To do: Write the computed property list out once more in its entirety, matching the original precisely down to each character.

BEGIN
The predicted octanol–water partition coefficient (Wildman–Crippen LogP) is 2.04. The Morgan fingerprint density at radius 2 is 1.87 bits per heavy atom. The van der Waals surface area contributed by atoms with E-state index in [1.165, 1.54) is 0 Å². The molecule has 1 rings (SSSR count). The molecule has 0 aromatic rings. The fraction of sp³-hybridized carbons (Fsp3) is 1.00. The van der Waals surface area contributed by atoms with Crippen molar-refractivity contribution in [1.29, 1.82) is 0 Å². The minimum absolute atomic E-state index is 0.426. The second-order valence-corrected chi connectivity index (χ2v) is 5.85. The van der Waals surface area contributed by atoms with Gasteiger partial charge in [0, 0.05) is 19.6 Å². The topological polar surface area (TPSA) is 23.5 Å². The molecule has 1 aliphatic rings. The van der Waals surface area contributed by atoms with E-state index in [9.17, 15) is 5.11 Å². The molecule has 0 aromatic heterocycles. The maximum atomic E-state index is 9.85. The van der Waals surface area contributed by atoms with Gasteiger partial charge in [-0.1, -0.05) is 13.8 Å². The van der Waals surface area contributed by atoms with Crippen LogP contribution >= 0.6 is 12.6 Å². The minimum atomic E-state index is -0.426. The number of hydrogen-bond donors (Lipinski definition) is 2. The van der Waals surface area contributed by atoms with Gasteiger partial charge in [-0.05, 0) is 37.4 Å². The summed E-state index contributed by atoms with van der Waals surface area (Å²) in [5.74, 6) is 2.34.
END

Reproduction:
The predicted octanol–water partition coefficient (Wildman–Crippen LogP) is 2.04. The Morgan fingerprint density at radius 2 is 1.87 bits per heavy atom. The van der Waals surface area contributed by atoms with E-state index in [1.165, 1.54) is 0 Å². The molecule has 1 rings (SSSR count). The molecule has 0 aromatic rings. The fraction of sp³-hybridized carbons (Fsp3) is 1.00. The van der Waals surface area contributed by atoms with Crippen molar-refractivity contribution in [1.29, 1.82) is 0 Å². The minimum absolute atomic E-state index is 0.426. The second-order valence-corrected chi connectivity index (χ2v) is 5.85. The van der Waals surface area contributed by atoms with Gasteiger partial charge in [0, 0.05) is 19.6 Å². The topological polar surface area (TPSA) is 23.5 Å². The molecule has 1 aliphatic rings. The van der Waals surface area contributed by atoms with E-state index in [9.17, 15) is 5.11 Å². The molecule has 0 aromatic heterocycles. The maximum atomic E-state index is 9.85. The van der Waals surface area contributed by atoms with Gasteiger partial charge in [-0.1, -0.05) is 13.8 Å². The van der Waals surface area contributed by atoms with Crippen LogP contribution >= 0.6 is 12.6 Å². The minimum atomic E-state index is -0.426. The number of hydrogen-bond donors (Lipinski definition) is 2. The van der Waals surface area contributed by atoms with Gasteiger partial charge in [-0.05, 0) is 37.4 Å². The summed E-state index contributed by atoms with van der Waals surface area (Å²) in [5.74, 6) is 2.34.